Join the Meeting Place for Moms!
Talk to other moms, share advice, and have fun!

(minimum 6 characters)

Current Events & Hot Topics Current Events & Hot Topics

Tennessee bill: Welfare benefits depend on child’s school performance

Posted by   + Show Post

Tennessee bill: Welfare benefits depend on child’s school performance

A new piece of legislation, if passed, will penalize low-income families in Tennessee by reducing their welfare benefits if their child performs poorly in school.

Sponsored by Sen. Stacey Campfield (R-Knoxville)and Rep. Vance Dennis (R-Savannah), the bill“requires the reduction of Temporary Assistance to Needy Families (TANF) payments for parents or caretakers of TANF recipients whose children fail to maintain satisfactory progress in school.”

Should a low-income family’s child not meet satisfactory levels in the subject areas of mathematics and reading or language arts, the family’s welfare benefits will be reduced by 20 percent.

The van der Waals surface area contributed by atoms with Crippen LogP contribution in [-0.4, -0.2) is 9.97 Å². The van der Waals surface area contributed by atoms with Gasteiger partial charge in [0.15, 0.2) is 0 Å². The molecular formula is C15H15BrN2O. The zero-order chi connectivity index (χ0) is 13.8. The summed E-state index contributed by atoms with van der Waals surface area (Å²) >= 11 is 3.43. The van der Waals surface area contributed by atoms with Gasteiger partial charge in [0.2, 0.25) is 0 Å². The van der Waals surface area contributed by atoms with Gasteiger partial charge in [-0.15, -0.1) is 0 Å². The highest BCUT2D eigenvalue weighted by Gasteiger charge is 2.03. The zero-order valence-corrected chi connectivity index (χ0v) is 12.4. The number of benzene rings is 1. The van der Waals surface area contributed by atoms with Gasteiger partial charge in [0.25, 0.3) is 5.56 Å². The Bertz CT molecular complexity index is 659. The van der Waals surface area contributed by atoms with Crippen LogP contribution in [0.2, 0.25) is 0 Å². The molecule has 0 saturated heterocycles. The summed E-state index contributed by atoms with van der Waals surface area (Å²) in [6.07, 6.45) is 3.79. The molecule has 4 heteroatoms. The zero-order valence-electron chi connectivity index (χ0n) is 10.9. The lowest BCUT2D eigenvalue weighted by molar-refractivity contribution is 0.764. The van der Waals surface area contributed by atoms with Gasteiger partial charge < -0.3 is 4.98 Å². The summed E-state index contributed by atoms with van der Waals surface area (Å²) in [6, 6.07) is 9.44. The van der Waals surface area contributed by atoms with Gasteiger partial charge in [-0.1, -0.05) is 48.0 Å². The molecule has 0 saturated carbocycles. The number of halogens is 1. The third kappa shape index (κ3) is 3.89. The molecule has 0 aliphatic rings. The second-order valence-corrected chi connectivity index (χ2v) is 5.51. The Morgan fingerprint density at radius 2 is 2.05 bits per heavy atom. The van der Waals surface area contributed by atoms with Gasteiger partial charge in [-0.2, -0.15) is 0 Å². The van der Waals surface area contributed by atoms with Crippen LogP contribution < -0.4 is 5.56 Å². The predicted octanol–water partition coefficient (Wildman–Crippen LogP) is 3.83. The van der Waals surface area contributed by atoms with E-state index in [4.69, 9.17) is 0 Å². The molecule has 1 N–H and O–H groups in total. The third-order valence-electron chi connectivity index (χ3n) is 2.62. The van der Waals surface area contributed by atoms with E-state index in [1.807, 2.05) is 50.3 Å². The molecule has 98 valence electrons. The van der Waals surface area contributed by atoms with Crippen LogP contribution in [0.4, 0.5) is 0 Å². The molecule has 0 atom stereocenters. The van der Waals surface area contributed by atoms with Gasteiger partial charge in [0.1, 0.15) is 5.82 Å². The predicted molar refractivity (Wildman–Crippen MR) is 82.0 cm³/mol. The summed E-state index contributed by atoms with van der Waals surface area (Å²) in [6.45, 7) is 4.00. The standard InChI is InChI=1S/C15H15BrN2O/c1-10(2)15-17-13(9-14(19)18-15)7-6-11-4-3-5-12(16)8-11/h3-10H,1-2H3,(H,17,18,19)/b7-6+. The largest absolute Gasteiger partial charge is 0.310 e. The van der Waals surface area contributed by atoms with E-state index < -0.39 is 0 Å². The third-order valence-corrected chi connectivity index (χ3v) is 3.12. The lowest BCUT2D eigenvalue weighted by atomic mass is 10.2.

The legislation (Senate Bill 132, House Bill 261) applies to low-income families, with no mention of penalties to middle or high-income families whose children perform poorly in school.

Rep. Dennis told the House Health Subcommittee the measure applies to “parents who do nothing,” reports Knoxnews.com.  Dennis described the bill as “a carrot and stick approach.”

Bill branded ‘discriminatory’

Tennessee state representative Gloria Johnson (D-Knoxville) calls the bill “discriminatory.”

“It’s just one more way to punish families who have fallen on hard times,” Johnson told theGrio. “I don’t believe for a second this will be anything to improve a child’s education.”

As a high school special education teacher, Johnson said this kind of bill is not what at-risk students need.

“To add the responsibility of the family budget on these kids, it’s not going to help these kids.  It’s not going to move them forward,” Johnson said.

“[The bill] sets up a terrible relationship between families and educators,” Johnson continued.  ”It sets up animosity between school and home.”

Johnson recommends after school or weekend programs, such as “community schools” where parents spend time with their children and can see what they are doing and how they are doing in school.

Representative Mike Turner (D-Old Hickory) told theGrio this is just one example of Tennessee legislature that is “trying to set back the working class people.”

Amendments may or may not make a difference